2. Implement structural and non-structural measures to adequately prepare for and manage extreme events. While the number of extreme events is projected to decrease, the intensity of precipitation events is likely to increase and result in more severe damage to lives and property. Structural measures (such as flood prevention structures) and non- structural measures (such as the implementation and enforcement of building codes, land use planning laws or early-warning systems) are needed to reduce exposure, vulnerability and risks for populations, as well as to adequately manage disaster events if they occur. 5. Adopt a river basin approach to protect Himalayan ecosystems to harness the potential of water resources. Although the total amount of water resources in the HKH may stay roughly the same as present day, they will need to be managed more effectively as demand will undoubtedly increase in the future to meet increasing energy and water-intensive food production needs. Within the region, there exists a high dependency of downstream communities and countries on upstreamecosystem services, particularly for water in the dry-season, 3 and the benefits of sustainable watershedmanagement transcend national boundaries. At the same time, integrated planning and management between sectors, such as water, energy, land, forest, ecosystems and agriculture, is needed to enhance resource use efficiency and reduce environmental impacts.
3. Strengthen modelling approaches to further reduce uncertainty and undertake research to fill critical gaps. Climate models are not able to sufficiently capture the sharp horizontal and vertical gradients of biophysical processes in the region. Efforts to improve the models through increasing spatial resolution as well as incorporating more mountain-specific physical processes in the models are essential. Further research is required to understand the factors that impact on the functioning of springs (a major source of water in the mid-hills) and to implement measures to improve the functioning of springs.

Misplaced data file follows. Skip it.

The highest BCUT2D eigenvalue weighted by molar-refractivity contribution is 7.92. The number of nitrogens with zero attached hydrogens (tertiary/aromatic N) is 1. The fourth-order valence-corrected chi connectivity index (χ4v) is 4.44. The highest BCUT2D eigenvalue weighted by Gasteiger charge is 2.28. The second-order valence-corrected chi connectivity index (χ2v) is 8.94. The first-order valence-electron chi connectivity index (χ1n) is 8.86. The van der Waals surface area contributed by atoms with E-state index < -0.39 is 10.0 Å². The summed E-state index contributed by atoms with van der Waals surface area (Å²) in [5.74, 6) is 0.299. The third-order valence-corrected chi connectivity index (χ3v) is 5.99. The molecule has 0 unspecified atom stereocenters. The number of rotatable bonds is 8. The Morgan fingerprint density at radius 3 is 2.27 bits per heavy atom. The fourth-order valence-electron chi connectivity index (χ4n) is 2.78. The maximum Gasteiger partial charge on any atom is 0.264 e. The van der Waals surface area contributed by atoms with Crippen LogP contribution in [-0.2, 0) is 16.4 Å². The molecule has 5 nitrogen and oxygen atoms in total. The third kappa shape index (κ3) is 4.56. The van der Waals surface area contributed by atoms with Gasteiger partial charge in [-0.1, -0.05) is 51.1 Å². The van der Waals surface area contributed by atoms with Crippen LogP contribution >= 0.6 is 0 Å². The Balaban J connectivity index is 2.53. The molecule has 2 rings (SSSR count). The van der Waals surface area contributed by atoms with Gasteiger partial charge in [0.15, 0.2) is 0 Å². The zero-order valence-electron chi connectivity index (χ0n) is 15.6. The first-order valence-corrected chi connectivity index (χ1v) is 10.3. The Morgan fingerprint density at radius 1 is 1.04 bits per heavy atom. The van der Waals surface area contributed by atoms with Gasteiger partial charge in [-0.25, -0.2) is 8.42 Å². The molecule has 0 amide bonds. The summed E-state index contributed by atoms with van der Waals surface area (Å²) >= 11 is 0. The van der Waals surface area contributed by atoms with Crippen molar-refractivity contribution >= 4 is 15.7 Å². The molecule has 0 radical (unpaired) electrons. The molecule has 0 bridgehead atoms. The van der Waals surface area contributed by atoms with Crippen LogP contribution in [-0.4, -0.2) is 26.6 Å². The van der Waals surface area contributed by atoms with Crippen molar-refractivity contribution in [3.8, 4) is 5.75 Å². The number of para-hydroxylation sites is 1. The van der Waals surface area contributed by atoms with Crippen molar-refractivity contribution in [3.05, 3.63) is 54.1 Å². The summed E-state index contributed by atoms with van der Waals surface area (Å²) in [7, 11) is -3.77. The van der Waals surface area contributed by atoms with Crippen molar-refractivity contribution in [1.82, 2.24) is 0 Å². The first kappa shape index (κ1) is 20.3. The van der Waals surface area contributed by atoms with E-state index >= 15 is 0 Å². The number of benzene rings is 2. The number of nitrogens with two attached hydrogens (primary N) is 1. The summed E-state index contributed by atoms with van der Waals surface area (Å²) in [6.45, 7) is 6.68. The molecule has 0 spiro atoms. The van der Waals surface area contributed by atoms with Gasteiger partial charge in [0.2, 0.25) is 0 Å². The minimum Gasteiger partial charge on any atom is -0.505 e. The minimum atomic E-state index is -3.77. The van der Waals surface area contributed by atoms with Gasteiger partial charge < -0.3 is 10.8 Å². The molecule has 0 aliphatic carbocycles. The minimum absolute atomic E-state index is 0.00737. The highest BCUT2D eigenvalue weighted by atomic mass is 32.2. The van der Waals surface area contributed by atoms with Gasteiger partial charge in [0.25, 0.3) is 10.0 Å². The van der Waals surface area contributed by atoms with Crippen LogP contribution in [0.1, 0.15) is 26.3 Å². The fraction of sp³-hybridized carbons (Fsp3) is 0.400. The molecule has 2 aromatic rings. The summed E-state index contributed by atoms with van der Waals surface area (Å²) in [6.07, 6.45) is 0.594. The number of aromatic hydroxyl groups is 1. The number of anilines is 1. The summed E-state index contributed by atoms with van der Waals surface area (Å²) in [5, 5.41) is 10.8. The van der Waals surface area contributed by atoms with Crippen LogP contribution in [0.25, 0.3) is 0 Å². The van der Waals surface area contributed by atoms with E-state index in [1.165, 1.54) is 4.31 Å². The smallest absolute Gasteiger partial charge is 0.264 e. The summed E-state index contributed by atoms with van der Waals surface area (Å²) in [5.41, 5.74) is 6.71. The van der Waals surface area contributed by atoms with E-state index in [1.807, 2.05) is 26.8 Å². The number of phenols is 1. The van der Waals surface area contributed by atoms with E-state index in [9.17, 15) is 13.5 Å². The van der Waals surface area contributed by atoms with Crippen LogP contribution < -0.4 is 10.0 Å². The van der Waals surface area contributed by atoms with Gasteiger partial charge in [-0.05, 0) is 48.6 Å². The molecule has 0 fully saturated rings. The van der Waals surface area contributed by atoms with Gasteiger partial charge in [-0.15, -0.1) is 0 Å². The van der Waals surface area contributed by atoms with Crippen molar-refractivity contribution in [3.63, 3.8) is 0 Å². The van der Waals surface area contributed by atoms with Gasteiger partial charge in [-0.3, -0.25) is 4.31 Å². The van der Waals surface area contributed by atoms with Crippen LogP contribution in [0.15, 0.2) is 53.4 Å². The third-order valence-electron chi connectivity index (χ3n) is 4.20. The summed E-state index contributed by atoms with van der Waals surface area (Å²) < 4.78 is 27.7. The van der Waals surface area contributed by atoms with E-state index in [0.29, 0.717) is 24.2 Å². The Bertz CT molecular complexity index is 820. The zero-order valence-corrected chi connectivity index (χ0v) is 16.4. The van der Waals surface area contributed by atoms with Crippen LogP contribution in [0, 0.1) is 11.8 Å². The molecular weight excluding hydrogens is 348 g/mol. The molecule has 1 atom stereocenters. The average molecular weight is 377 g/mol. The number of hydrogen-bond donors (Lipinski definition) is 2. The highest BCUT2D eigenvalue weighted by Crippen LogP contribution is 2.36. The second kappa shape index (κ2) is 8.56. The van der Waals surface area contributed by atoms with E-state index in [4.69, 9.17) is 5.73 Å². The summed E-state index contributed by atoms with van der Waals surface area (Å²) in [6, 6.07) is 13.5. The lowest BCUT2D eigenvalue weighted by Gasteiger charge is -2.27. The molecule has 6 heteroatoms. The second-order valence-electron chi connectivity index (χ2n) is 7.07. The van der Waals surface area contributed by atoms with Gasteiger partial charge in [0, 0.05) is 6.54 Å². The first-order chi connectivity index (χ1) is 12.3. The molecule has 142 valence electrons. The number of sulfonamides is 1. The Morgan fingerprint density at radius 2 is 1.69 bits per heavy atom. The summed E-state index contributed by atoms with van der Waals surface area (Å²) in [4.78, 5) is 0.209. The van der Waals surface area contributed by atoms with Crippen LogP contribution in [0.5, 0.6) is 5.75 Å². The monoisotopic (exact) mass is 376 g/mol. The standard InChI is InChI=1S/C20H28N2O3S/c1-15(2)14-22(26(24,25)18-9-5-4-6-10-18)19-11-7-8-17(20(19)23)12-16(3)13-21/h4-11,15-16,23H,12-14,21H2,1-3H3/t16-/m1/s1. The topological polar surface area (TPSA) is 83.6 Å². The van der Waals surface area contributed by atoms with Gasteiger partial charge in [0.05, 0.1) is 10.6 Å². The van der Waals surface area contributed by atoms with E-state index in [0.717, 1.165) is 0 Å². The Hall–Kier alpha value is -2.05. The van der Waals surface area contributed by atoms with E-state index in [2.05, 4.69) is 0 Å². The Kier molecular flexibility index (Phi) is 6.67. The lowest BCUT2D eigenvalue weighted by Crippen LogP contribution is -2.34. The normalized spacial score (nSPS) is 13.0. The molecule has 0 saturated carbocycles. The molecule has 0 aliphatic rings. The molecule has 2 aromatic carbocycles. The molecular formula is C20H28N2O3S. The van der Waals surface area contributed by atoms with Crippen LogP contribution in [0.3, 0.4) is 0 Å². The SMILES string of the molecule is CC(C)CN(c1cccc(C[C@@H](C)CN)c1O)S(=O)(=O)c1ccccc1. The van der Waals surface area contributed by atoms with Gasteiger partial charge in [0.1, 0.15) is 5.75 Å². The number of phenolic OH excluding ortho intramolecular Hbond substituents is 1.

1. Implement flexible and diverse solutions to address the high level of uncertainty.
Solutions and adaptation measures will have to take into account the overall expected changes as well as the spatial variations and uncertainties in changes. For example, farming systems urgently need restructuring towards higher flexibility so that they can withstand the increased flood risk, lower water availability and other impacts of climate change. As migration, mainly of men, is increasing, it is necessary to develop more gender-sensitive farming approaches while strengthening education and building effective networks for knowledge sharing.
4. Improve regional coordination and sharing of data.
6. Put mountains on the global climate change agenda.
Much of the uncertainties in the scientific results stem from the fact that climate monitoring in the HKH region is inadequate, particularly in high altitude areas. There is a strong need for a coordinated regional effort to improve hydrometeorological monitoring in the region and data sharing within institutions. Innovative ways of combining in- situ measurements, remote sensing based measurements and modelling approaches should be undertaken to fill the data gaps.
Globally, mountains provide 60–80% of the world’s fresh water. The HKH mountains, home to some of the largest rivers in the world, directly provide water and other services to over 1.3 billion people living within the region and downstream. While water is recognized as one the central issues in the global climate change discourse, the interlinkage between water and mountains is yet to be established as a global priority agenda. Therefore, putting mountains on the global agenda would be in the interest of not only mountain communities, but also the global community.
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